URGENT: SB 432, which will enable Big Pharma to raise drug costs even higher, just moved one step closer to passing. 

Greens Save Green: How Your Backyard Garden Boosts Your Health and Budget

June 19, 2016

Okay, quick — how many cups of fresh vegetables are you supposed to eat per day?

It’s probably more than you’re eating right now. For instance, if you’re a thirty-year-old dude, you should be eating between 3 and 4 cups of veggies a day. But on average, you probably eat under 2. An underwhelming response to greens is true across the board and across all age groups. A country of Popeyes, America is not.1

Pricy Pounds and Traffic Jams

Part of the problem is price. Fresh veggies cost money. Savvy shoppers can figure out workarounds like buying seasonally or purchasing “random weight” (unbagged) rather than packaged produce, but there’s no getting around grocery-store markups. Bags of fresh spinach are an average of four bucks a pound; brussels sprouts are three; broccoli florets, just under two if you’re lucky.2 Multiply that by a family of four and figure out how to make several cups a day out of it for everyone, and the dollars add up.

Then there’s hassle: Leave work. Stress in the traffic. Head to the store. Stress in the crowds. Spend too much money on fresh produce. Fight the traffic home. Finally, start cooking dinner.

It’s no wonder so many of us just eat out.

Backyard Gardens to the Rescue

We’ve got a better solution. It looks like this: head straight home from work. Put on comfortable clothes. Go out to the back yard and pick some greens. Cook ‘em up and serve ‘em for free. Go to bed chock full of vitamins and minerals. (Like all the Vitamin K in the whole world if you eat a cup of kale, for instance. Seriously. They should just call it Vitamin Kale.)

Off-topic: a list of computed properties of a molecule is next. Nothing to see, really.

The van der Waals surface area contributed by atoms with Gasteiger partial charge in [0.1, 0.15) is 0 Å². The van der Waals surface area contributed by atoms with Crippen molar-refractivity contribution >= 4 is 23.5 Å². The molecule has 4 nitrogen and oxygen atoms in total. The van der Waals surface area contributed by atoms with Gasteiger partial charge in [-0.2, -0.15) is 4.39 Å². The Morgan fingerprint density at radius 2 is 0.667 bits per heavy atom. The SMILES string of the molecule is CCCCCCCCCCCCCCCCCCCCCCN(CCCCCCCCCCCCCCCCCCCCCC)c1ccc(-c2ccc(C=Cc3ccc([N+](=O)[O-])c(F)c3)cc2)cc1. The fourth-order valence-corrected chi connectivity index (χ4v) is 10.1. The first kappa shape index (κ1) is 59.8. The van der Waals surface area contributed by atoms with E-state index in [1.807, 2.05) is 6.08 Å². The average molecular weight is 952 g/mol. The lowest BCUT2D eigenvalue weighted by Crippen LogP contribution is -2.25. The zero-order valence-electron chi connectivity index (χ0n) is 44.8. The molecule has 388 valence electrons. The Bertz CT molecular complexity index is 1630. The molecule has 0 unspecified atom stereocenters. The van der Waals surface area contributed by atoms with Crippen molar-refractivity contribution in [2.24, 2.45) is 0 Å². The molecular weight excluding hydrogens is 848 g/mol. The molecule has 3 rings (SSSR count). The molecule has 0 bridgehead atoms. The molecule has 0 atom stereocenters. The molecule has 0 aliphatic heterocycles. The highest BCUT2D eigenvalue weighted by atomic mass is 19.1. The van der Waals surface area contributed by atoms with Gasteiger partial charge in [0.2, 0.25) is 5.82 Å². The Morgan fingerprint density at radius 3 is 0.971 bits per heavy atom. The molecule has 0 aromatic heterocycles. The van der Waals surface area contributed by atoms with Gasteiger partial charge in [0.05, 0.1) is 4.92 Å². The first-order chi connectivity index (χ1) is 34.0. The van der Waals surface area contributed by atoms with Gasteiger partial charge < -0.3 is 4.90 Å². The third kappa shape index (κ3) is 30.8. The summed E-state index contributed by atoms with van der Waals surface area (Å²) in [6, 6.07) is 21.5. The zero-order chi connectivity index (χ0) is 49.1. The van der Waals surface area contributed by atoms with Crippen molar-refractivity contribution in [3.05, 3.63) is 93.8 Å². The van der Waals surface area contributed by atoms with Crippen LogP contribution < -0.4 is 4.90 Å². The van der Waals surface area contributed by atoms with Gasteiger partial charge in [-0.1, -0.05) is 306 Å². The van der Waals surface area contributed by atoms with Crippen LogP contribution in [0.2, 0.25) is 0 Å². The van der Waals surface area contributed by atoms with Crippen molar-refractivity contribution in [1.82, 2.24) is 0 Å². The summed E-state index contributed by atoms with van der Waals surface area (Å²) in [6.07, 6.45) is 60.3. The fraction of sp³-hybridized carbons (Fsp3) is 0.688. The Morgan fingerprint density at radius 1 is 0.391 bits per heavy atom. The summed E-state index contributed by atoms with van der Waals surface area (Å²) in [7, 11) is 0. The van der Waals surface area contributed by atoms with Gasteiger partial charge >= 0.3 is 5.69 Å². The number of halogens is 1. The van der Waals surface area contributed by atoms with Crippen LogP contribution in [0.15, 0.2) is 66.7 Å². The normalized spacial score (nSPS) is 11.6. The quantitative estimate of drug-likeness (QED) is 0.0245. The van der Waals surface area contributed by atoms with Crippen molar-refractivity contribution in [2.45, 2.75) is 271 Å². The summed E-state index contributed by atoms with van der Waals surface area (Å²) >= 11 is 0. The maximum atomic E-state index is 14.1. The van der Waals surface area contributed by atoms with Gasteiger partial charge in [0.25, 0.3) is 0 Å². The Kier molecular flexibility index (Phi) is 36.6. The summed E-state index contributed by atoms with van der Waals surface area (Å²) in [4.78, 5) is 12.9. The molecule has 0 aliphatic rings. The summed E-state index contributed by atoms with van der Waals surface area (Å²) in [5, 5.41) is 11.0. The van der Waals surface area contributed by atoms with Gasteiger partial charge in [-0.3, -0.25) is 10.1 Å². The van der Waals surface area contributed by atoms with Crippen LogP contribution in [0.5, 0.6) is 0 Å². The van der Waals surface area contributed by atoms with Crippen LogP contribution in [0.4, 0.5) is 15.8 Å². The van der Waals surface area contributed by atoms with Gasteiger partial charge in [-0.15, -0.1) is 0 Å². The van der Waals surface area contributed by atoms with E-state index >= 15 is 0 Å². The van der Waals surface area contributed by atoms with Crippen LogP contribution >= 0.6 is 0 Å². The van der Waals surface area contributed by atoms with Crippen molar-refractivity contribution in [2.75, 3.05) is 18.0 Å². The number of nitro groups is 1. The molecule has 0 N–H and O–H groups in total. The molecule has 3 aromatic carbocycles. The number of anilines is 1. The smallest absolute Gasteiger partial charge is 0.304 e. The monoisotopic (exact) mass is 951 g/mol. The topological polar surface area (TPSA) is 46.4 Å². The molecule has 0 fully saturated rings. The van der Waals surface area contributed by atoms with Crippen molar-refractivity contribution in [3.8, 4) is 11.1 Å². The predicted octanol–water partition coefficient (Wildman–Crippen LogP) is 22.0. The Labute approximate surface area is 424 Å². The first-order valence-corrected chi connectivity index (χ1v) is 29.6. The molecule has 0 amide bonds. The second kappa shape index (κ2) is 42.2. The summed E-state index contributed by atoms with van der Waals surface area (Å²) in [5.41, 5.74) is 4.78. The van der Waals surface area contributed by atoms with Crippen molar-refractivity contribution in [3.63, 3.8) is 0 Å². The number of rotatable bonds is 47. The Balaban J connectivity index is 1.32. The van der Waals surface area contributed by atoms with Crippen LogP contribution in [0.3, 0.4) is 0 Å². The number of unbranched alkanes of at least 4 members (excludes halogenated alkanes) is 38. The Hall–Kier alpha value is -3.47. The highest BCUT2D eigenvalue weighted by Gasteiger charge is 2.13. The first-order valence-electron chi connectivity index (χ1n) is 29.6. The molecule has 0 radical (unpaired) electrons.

There’s some sunk cost in putting together a garden in the first place, but much less than you’d think. If you want to start small, just pot some tomatoes or zucchini on your back porch — you’ll only need seeds (or young plants if you’d like to transplant), some topsoil and a few containers. The last two you can get for a few bucks at any local home improvement store. (And by a few bucks, we mean two dollars for forty lbs. of soil. It’s quite the deal.)

The seeds or plants vary by type and by volume or size, but we did some scouting, and a big tomato plant in a two-gallon pot will run you less than $20.

If you’re willing to put in a little more money and a Saturday’s worth of work, dream big, and take over part of your yard. You could go with boxed garden (they’re easy to build), like this...


...or just incorporate some plants into your landscaping, like this.


Either way, you’ll need topsoil, a shovel, some time and some sweat equity. But your body and your bank account will both thank you in the end. Here’s to a healthier state, all the way around!

1. U.S. Department of Health and Human Services and U.S. Department of Agriculture. 2015 – 2020 Dietary Guidelines for Americans. 8th Edition. December 2015. Available at http://health.gov/dietaryguidelines/2015/guidelines/. 2. Stewart, Hayden, Jeffrey Hyman, Jean C. Buzby, Elizabeth Frazão, and Andrea Carlson. How Much Do Fruits and Vegetables Cost? EIB-71, U.S. Department of Agriculture, Economic Research Service. February 2011.

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